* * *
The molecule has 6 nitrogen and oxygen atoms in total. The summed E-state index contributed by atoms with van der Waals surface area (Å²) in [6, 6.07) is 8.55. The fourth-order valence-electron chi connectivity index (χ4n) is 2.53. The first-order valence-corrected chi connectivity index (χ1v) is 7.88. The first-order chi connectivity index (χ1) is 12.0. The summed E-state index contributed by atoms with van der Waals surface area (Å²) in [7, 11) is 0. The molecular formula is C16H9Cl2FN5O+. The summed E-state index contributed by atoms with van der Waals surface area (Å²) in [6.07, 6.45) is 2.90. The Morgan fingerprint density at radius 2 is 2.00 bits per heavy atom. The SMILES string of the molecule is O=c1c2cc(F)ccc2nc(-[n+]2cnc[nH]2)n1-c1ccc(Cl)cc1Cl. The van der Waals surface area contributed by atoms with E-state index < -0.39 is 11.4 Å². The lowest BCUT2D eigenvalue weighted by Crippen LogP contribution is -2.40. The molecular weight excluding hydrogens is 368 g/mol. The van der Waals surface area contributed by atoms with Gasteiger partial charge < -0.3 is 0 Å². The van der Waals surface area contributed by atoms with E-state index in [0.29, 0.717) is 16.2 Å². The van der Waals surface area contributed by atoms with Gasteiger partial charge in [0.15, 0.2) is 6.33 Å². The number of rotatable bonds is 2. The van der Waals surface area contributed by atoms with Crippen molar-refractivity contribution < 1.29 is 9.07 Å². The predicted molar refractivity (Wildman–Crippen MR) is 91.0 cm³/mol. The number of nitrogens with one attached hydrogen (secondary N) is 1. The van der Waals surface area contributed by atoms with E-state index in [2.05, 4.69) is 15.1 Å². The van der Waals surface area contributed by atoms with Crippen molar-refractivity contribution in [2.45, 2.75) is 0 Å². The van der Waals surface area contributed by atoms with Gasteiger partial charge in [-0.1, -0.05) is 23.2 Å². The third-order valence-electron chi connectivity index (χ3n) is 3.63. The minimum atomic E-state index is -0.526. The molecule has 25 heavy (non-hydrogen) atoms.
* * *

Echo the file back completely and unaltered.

The molecule has 6 nitrogen and oxygen atoms in total. The summed E-state index contributed by atoms with van der Waals surface area (Å²) in [6, 6.07) is 8.55. The fourth-order valence-electron chi connectivity index (χ4n) is 2.53. The first-order valence-corrected chi connectivity index (χ1v) is 7.88. The first-order chi connectivity index (χ1) is 12.0. The summed E-state index contributed by atoms with van der Waals surface area (Å²) in [7, 11) is 0. The molecular formula is C16H9Cl2FN5O+. The summed E-state index contributed by atoms with van der Waals surface area (Å²) in [6.07, 6.45) is 2.90. The Morgan fingerprint density at radius 2 is 2.00 bits per heavy atom. The SMILES string of the molecule is O=c1c2cc(F)ccc2nc(-[n+]2cnc[nH]2)n1-c1ccc(Cl)cc1Cl. The van der Waals surface area contributed by atoms with E-state index < -0.39 is 11.4 Å². The lowest BCUT2D eigenvalue weighted by Crippen LogP contribution is -2.40. The molecular weight excluding hydrogens is 368 g/mol. The van der Waals surface area contributed by atoms with Gasteiger partial charge < -0.3 is 0 Å². The van der Waals surface area contributed by atoms with E-state index in [0.29, 0.717) is 16.2 Å². The van der Waals surface area contributed by atoms with Gasteiger partial charge in [0.15, 0.2) is 6.33 Å². The number of rotatable bonds is 2. The van der Waals surface area contributed by atoms with Crippen molar-refractivity contribution < 1.29 is 9.07 Å². The predicted molar refractivity (Wildman–Crippen MR) is 91.0 cm³/mol. The number of nitrogens with one attached hydrogen (secondary N) is 1. The van der Waals surface area contributed by atoms with E-state index in [2.05, 4.69) is 15.1 Å². The van der Waals surface area contributed by atoms with Crippen molar-refractivity contribution in [2.45, 2.75) is 0 Å². The van der Waals surface area contributed by atoms with Gasteiger partial charge in [-0.1, -0.05) is 23.2 Å². The third-order valence-electron chi connectivity index (χ3n) is 3.63. The minimum atomic E-state index is -0.526. The molecule has 25 heavy (non-hydrogen) atoms.